The holidays are here, and our staff must be thanked tremendously for creating an amazing atmosphere at the Co-op. From stocked shelves to handmade food to great customer service we are fortunate to have such a thoughtful and talented group of people serving in this community owned grocery store. For this reason, we are taking a pause from our Producer of the Month feature and focusing on staff and their holiday gift selections. Additionally, you may have already seen many of our staff on social media; and we will continue to post portraits throughout December in an effort to highlight so many of our wonderful people! In this Holiday Gift Guide, we will feature some of the familiar faces you see here at the Co-op with their favorite products for the holiday season.

Shelburne Farms

Some cheese is made in large factories from milk that’s been shipped from hundreds of miles away. Some is made in small cottages on tiny farms. Shelburne Farms cheddar is made in the Vermont equivalent of Hogwarts, Winterfell, or a Disney castle, depending on your reference point. This non-profit is a uniquely Vermont fairy tale: Shelburne Farms cheddar is the rich, savory, crumbly-creamy crowning jewel of an organization that strives to make a positive difference in the world, radiating out from its historic, pastoral 1,400-acre campus.  

Real Pickles

| Producer of the Month
Producer of the Month October 2021

Every October cooperative businesses from around the world celebrate National Co-op Month. As our fellow cooperators at the National Cooperative Business Association state, “National Co-op Month is an annual opportunity to raise awareness of a trusted, proven way to do business and build communities. Under the theme, “Build Back for Impact,” this year’s Co-op Month is also a chance to leverage our shared cooperative identity in the face of some of the biggest challenges we face: a global pandemic, climate emergency, and systemic racism. As we build back an economy that works for everyone, our biggest impact comes from embracing the values and principles that make us truly unique.” 

Dwight Miller Orchards

Dwight Miller Orchards

On a gorgeous sunny July afternoon I sat on a picturesque stone wall at Dwight Miller Orchards in Dummerston, VT, with Malah and Read Miller. During our time together they indulged me in all things related to growing fruit and running one of the oldest orchards in Vermont. Their family has been growing fruit here since the 1800s, while living on the land since the 1700s. Running an orchard takes hard work, perseverance, flexibility, and a great family. Each year brings its own set of successes, hardships, and innovations—with the year 2021 having a solid apple harvest outlook.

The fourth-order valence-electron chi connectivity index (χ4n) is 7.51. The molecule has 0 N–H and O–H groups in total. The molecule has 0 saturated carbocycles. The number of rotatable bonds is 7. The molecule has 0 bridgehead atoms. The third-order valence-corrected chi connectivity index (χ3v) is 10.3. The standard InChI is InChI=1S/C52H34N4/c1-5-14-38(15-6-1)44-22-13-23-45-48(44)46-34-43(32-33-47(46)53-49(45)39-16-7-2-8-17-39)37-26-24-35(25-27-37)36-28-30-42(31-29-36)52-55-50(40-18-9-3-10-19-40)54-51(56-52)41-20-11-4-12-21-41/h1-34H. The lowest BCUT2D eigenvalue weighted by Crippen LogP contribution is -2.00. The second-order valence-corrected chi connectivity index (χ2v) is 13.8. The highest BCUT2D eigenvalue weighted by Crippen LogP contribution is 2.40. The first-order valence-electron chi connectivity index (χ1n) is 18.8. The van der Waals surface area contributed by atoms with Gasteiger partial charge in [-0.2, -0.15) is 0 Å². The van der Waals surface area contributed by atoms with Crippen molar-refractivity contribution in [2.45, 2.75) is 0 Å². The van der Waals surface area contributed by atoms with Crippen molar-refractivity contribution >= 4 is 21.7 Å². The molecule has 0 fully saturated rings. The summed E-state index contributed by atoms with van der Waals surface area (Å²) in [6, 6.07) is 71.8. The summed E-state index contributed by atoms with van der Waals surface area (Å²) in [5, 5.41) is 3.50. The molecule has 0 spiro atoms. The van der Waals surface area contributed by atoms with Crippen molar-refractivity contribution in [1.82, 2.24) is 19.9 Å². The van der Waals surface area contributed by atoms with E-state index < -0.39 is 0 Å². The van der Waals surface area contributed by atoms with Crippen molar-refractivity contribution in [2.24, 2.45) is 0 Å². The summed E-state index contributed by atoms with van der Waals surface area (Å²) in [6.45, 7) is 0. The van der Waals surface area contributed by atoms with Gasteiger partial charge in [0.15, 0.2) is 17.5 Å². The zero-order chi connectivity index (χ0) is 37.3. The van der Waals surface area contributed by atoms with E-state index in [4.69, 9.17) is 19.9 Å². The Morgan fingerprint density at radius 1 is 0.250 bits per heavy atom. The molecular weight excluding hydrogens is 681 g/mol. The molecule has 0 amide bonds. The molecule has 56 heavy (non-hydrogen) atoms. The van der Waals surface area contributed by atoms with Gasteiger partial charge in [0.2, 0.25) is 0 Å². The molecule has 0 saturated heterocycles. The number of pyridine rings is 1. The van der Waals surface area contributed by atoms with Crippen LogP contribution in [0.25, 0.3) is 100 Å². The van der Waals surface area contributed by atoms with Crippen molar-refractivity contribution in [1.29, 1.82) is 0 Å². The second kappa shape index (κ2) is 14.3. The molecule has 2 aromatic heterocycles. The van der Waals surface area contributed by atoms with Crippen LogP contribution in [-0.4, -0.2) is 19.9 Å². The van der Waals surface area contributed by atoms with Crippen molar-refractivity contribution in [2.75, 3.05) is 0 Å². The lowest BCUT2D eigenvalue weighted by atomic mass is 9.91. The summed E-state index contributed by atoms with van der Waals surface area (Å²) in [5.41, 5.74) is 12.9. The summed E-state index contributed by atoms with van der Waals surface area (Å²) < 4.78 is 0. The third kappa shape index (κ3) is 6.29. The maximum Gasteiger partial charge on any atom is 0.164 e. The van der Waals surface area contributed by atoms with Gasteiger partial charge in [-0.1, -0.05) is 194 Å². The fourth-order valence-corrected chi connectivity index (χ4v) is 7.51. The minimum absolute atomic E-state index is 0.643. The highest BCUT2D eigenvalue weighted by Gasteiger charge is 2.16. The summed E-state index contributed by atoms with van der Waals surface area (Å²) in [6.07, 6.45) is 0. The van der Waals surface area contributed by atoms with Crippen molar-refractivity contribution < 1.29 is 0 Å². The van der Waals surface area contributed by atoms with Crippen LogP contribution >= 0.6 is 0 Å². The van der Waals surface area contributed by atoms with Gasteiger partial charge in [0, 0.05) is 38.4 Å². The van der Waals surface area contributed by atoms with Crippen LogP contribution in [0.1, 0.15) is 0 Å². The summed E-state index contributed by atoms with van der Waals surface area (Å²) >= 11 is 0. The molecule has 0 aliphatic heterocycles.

Pete’s Greens

Pete Johnson first identified his love for farming when he grew and sold pumpkins as a child with his siblings in the Pacific Northwest. The pumpkins were gorgeous and it was a financially successful business. Flash forward to the mid-1990s, when Pete Johnson was about to graduate from Middlebury College and, for his senior thesis, he built a solar greenhouse on campus. This project was the result of his fascination with winter growing and the idea that plastic or glass structures could positively impact the growth of vegetables in the extreme winter temperatures of Vermont.

AlpineGlo Farm

There is a way for professional dairy farmers to have truly loving partnerships with their animals. This is the central notion of AlpineGlo Farm that Rachel Ware wants to convey. Plus, milk from animals who are relaxed, secure, and respected invariably makes the best cheese. Aspiring animal-loving goatherds, pay attention!

Miller Farm

The Miller family’s dairy farming tradition began in southern Vermont in the 1800s. Then in 1916, Arthur Lyman Miller was seeking a larger plot of land and purchased 300 acres in Vernon. The family and their herd of Holstein cows migrated to Vernon and began to ramp up their farming capabilities. Since the farm’s inception in 1887, they have always raised Holstein cows, making them one of the country’s oldest registered herds. Now, in 2021, they raise over 300 total cows, including young ones and a bull, and they milk close to 190 on a daily basis.